Since December, six major agriculture companies have agreed to merge, including Dow and Dupont. The agriculture industry has since come under criticism for the “tsunami” of huge corporate mergers.

High Plains Journal

Kansas farmers are looking to build a relationship with Cuba, reports The High-Plains/Midwest Ag Journal.

agweb.com

As the ag industry continues to consolidate into larger and larger corporations, reactions from farmers and farm-groups have been decidedly mixed.

Joe Amon / The Denver Post

The United States has unseated Germany to become the top producer of hops in the world—thanks in large part to the efforts of Colorado.

As The Denver Post reports, the U.S. has regained the title of world hop leader for the first time in decades. Over the last two years, Colorado has experienced an estimated 166 percent increase in total acres of hops planted. The acreage serves to support the state’s more than 300 craft breweries.

Rich / Creative Commons

A new study finds that, on average, Nebraska counties that receive a certain livestock-friendly designation gain more cattle farms and lose fewer hog farms than counties without it, reports The Sioux City Journal.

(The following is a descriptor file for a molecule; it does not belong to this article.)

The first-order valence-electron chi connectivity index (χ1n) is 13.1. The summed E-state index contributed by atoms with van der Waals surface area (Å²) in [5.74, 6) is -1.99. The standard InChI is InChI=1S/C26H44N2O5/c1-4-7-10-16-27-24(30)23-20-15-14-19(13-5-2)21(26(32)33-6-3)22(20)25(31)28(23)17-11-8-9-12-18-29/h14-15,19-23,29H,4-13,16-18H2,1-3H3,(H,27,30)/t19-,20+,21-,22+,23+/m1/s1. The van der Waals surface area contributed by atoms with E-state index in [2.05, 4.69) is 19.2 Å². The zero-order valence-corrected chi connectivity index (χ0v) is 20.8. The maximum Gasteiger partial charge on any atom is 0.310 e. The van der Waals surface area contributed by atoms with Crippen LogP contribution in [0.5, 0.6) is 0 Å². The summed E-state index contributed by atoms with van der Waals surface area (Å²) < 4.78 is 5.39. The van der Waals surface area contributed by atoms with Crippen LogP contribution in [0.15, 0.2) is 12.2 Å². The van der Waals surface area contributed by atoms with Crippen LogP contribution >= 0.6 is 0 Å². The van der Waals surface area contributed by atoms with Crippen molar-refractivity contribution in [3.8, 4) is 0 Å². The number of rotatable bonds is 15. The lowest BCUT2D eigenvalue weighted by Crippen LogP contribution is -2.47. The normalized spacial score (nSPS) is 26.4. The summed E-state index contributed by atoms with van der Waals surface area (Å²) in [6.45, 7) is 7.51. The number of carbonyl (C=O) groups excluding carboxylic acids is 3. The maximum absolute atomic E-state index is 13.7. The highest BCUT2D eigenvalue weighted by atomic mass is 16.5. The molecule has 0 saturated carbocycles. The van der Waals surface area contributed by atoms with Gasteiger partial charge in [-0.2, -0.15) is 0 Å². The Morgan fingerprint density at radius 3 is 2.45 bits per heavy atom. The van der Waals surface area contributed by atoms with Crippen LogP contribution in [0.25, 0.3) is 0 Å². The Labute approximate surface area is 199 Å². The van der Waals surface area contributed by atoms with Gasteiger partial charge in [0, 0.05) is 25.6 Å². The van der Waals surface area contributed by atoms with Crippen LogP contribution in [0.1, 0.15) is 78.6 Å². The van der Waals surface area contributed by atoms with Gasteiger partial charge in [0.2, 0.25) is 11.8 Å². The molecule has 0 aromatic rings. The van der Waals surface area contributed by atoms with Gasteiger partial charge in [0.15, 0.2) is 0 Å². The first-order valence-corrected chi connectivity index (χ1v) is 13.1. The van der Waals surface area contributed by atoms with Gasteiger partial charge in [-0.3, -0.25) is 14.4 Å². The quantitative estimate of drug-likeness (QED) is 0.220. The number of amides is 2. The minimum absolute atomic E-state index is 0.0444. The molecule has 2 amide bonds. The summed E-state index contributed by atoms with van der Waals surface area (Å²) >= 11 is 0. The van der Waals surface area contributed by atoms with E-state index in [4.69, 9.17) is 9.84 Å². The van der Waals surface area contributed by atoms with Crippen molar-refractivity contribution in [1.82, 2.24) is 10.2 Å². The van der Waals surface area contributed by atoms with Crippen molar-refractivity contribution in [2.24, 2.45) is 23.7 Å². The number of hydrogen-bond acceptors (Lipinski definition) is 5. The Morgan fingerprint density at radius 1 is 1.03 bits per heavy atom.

The designation is part of a program created by the Nebraska Legislature over ten years ago. Some rural counties are give0n the designation, and this often leads to more business.

WBAY

The total number of farms in the U.S. is decreasing. But the number of women-led farms has increased, according to the U.S. Department of Agriculture.

As WBAY reports, the percentage of primary farm operators who are women has doubled in the past 20 years. The share of farms owned by women is up to 14 percent now, according to the last census by the USDA.

Logan Layden / StateImpact Oklahoma

In November Oklahoma voters will decide on State Question 777. Supporters are calling the ballot initiative a “right-to-farm” bill, but opponents prefer the term “right-to-harm.”

As StateImpact Oklahoma reports, right-to-farm is a divisive national issue that’s made its way to Oklahoma. The question has pitted pro-agriculture activists against environmentalists and animal-rights activists in a statewide battle for votes.

Charles Bertram / Lexington Herald-Leader

A program in Kentucky could be used as a template for how to improve rural health care costs nationwide, reports the Lexington Herald-Leader.

A new initiative by the University of Kentucky has found that offering employees a share in a local farm harvest could impact health care costs.